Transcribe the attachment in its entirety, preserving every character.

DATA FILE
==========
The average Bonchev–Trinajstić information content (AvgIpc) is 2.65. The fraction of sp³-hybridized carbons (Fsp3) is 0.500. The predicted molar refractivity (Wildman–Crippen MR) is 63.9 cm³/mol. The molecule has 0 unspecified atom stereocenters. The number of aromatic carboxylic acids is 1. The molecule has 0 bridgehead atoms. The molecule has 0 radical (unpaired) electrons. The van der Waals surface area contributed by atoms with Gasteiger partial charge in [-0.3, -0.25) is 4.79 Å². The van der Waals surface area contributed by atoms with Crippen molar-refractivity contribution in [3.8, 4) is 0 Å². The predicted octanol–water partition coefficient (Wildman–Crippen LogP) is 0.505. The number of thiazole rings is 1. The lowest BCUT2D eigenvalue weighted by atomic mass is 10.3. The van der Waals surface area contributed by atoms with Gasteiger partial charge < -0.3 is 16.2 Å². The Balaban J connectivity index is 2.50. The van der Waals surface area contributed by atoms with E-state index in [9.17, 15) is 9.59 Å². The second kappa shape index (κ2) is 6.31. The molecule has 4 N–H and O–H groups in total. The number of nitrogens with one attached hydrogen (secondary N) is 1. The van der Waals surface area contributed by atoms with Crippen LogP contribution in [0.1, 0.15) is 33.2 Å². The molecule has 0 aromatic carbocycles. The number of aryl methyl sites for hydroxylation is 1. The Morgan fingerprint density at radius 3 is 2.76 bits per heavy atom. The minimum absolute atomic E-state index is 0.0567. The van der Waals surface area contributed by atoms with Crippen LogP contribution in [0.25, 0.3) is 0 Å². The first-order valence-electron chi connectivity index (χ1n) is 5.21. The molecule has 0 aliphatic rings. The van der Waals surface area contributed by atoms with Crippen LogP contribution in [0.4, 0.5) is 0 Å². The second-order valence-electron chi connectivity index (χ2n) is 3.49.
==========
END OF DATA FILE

The average Bonchev–Trinajstić information content (AvgIpc) is 2.65. The fraction of sp³-hybridized carbons (Fsp3) is 0.500. The predicted molar refractivity (Wildman–Crippen MR) is 63.9 cm³/mol. The molecule has 0 unspecified atom stereocenters. The number of aromatic carboxylic acids is 1. The molecule has 0 bridgehead atoms. The molecule has 0 radical (unpaired) electrons. The van der Waals surface area contributed by atoms with Gasteiger partial charge in [-0.3, -0.25) is 4.79 Å². The van der Waals surface area contributed by atoms with Crippen molar-refractivity contribution in [3.8, 4) is 0 Å². The predicted octanol–water partition coefficient (Wildman–Crippen LogP) is 0.505. The number of thiazole rings is 1. The lowest BCUT2D eigenvalue weighted by atomic mass is 10.3. The van der Waals surface area contributed by atoms with Gasteiger partial charge < -0.3 is 16.2 Å². The Balaban J connectivity index is 2.50. The van der Waals surface area contributed by atoms with E-state index in [9.17, 15) is 9.59 Å². The second kappa shape index (κ2) is 6.31. The molecule has 4 N–H and O–H groups in total. The number of nitrogens with one attached hydrogen (secondary N) is 1. The van der Waals surface area contributed by atoms with Crippen LogP contribution in [0.1, 0.15) is 33.2 Å². The molecule has 0 aromatic carbocycles. The number of aryl methyl sites for hydroxylation is 1. The Morgan fingerprint density at radius 3 is 2.76 bits per heavy atom. The minimum absolute atomic E-state index is 0.0567. The van der Waals surface area contributed by atoms with Crippen LogP contribution in [0.25, 0.3) is 0 Å². The first-order valence-electron chi connectivity index (χ1n) is 5.21. The molecule has 0 aliphatic rings. The van der Waals surface area contributed by atoms with Crippen LogP contribution in [0.4, 0.5) is 0 Å². The second-order valence-electron chi connectivity index (χ2n) is 3.49.